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2. Design History of the Metamorphic Library Chair


The form and functionality of the Regency period Metamorphic Library Chair owes much to the eighteenth century discovery of classical artefacts in Italy and Greece, the mechanical furniture of the French courts and a growing military demand for „flat- pack‟ furniture. This chapter examines these design influences and how the results were brought together by a small number of London-based specialist cabinet-makers between 1800 and 1820 to create a catalyst for innovation in the furniture trade.


2.1 The Origins of Neo-classical Design


The transition towards the neo-classical form in England had started during the reign of George III following the archaeological excavations of Herculaneum in 1738 and Pompeii ten years later. Before this, English furniture decoration had been dominated by the scrollwork and shell motifs of Rococo. The Palladian movement of the eighteenth century was already having an impact on architecture and the discovery of wall paintings in Pompeii was hastening the transition toward a new decorative style. Robert Adam, having returned from his Grand Tour of France and Italy in 1758, had already established himself as a Palladian architect when he decided to adapt and incorporate some of the lighter classical motifs into his designs. The honeysuckle swags and oval paterae worked well alongside the classic urns and delicate ribbons but his patterns failed to comply with the classical proportions dictated by Palladianism. Other architects objected to Adam‟s departure from the strict Palladian rules but, together with his younger brother James, Robert Adam continued to develop the style. In 1773 the brothers published the first edition of „The Works in Architecture of Robert and James Adam‟ (The Works) in which they claimed to have recaptured „the beautiful spirit of antiquity ... by means of a series of delicate ornaments and mouldings‟.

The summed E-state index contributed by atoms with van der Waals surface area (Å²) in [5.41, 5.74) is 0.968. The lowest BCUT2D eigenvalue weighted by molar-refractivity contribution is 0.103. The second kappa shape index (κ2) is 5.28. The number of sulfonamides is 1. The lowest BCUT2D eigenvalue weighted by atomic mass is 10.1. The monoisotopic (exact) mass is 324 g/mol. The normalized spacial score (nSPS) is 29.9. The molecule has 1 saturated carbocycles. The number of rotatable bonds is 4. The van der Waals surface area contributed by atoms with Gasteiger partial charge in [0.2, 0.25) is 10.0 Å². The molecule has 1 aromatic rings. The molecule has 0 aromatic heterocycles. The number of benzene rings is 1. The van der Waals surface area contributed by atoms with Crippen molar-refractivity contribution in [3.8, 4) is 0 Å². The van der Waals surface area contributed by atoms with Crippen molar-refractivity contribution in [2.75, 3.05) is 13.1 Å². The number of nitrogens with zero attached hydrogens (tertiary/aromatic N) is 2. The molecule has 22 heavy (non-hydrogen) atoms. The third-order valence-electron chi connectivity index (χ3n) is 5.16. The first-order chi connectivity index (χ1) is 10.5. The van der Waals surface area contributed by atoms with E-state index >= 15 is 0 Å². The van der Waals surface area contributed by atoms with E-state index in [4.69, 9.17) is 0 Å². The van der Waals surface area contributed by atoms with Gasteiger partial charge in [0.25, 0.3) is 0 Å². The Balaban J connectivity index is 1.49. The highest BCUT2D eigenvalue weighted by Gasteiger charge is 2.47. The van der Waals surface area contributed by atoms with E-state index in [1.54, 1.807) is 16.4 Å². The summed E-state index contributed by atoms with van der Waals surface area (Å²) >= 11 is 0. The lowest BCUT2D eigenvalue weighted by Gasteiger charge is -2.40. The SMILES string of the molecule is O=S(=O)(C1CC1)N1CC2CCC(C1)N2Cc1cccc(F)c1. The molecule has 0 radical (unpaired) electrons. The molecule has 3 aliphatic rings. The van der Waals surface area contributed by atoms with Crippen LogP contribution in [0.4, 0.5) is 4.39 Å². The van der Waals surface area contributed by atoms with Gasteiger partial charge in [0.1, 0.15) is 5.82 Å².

By simplifying and combining Greek, Roman and Byzantine decorative elements the Adam brothers had created a new classical or neo-classical style and they became extremely popular. Soon they were employed to modify and build new homes for the British aristocracy and rising merchant classes. Robert Adam was a perfectionist, designing everything himself from the facade of a building to the plaster mouldings of the ceilings and the shape of the furniture. In 1759 he employed Thomas


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